National Interest Waivers
The immigration process can be extremely complex for individuals seeking citizenship in the United States. Depending on the applicant’s background, there are a number of ways an individual can pursue citizenship. For example, immigration through the first preference – also known as EB-1 – is available for individuals of extraordinary ability, including outstanding researchers and professors, and multinational managers and executives.
EB-2 visas are available for professionals who have advanced degrees and who also have extraordinary abilities. EB-2 applicants must have labor certification, unless they can prove that their entry would greatly benefit the country. In this case, they may be able to obtain a National Interest Waiver.
How Do You Qualify for a National Interest Waiver?
In order to qualify for a National Interest Waiver, the applicant must be able to demonstrate that their work will have a significant social, educational, medical or cultural impact, which would be national in scope. In addition, the applicant must prove that their work will benefit the national interest of the United States to a greater degree than a U.S. citizen who is similarly qualified.
This can be difficult to prove, since there are very few guidelines that outline the specific qualifications for a National Interest Waiver.
Factors Required for a National Interest Waiver
The following factors help determine if an immigrant’s work will be in the national interest of the United States:
- They will improve the United States economy
- They will improve the working conditions and wages for U.S. workers
- They will help U.S. children and under-qualified workers by improving the education system and training programs available
- They will make improvements to healthcare
- Their contributions will make more affordable housing available for younger, older, and poorer residents
- They will protect the environment by making productive use of natural resources
- They will improve cultural understanding
Applicants seeking a National Interest Waiver must also demonstrate a minimum of three of the following qualifications, according to the U.S. Citizenship and Immigration Services (USCIS):
- Academic record proving that the applicant has a degree, diploma, or certificate from a college, university or other institution that is directly related to his or her area of expertise
- Proof that applicant has had at least 10 years of experience in the area of extraordinary ability
- A license of certification that allows applicant to practice in the area of extraordinary ability
- Proof that the applicant has collected a salary for services that demonstrate his or her exceptional ability
- Membership in accredited professional associations
- Peers, government entities, and professional organizations recognize applicant’s contribution in the related field.
How to Apply for a National Interest Waiver
Applicants must file an Immigration Petition for Alien Worker with the USCIS, as well as provide a significant amount of additional documentation that will support their eligibility.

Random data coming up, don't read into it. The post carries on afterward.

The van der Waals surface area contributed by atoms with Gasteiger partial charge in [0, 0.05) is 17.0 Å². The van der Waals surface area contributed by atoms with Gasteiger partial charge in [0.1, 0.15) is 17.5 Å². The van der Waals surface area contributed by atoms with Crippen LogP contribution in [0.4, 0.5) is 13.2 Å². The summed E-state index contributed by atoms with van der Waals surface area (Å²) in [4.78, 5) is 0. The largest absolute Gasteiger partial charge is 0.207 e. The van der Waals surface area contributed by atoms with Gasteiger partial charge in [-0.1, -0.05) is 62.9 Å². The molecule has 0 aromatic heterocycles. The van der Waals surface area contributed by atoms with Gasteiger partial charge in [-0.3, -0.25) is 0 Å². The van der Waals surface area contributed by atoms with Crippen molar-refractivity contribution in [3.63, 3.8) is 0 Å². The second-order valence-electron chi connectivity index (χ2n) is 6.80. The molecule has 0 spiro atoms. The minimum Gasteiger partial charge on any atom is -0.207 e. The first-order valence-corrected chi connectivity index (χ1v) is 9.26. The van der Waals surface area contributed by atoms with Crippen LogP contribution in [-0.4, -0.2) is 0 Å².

The petition should also include a letter to the USCIS that provides the following formation:
- Detailed description of applicant’s area of expertise
- How applicant’s work impacts the field, including a detailed discussion of current and future projects and how it is in the best interest of the U.S.
- A comprehensive explanation of why someone with their advanced skills should do the work they intend to do in the U.S.
The petition should include a cover letter that is informative, convincing, and easy to read. If the USCIS officer has difficulty understanding what they do, or how their work will contribute to the best interests of the country, they may not qualify for the National Interest Waiver.
If the USCIS approves the petition, it will be forwarded to the National Visa Center, which will issue an immigrant visa packet. This will include instructions on how to apply for your visa at a U.S. consulate abroad.
After the applicant has secured the required medical examinations and police clearances, they will be interviewed at a U.S. consulate. A consular officer will determine whether they are eligible for an immigrant visa. If approved, they will receive an immigrant visa, which will be valid for six months.
Upon entry to the United States, an immigration officer will stamp the passport, and the applicant will become a permanent resident. After a few months, a permanent resident card will be sent to the applicant’s mailing address in the U.S.
Philadelphia Visa Petition Lawyers at the Law Offices of Tahir Mella, P.C. Help Individuals Obtain National Interest Waivers
If you or a loved one needs help obtaining a National Interest Waiver, do not hesitate to contact the experienced Philadelphia visa petition lawyers at the Law Offices of Tahir Mella, P.C. Our skilled and experienced team will walk you through every step of the process and address all of your questions and concerns. To schedule a confidential consultation, call us today at 215-496-0690 or contact us online.
Our offices are located in Philadelphia, where we proudly serve clients from Pennsylvania, New Jersey, the tristate area, and nationally.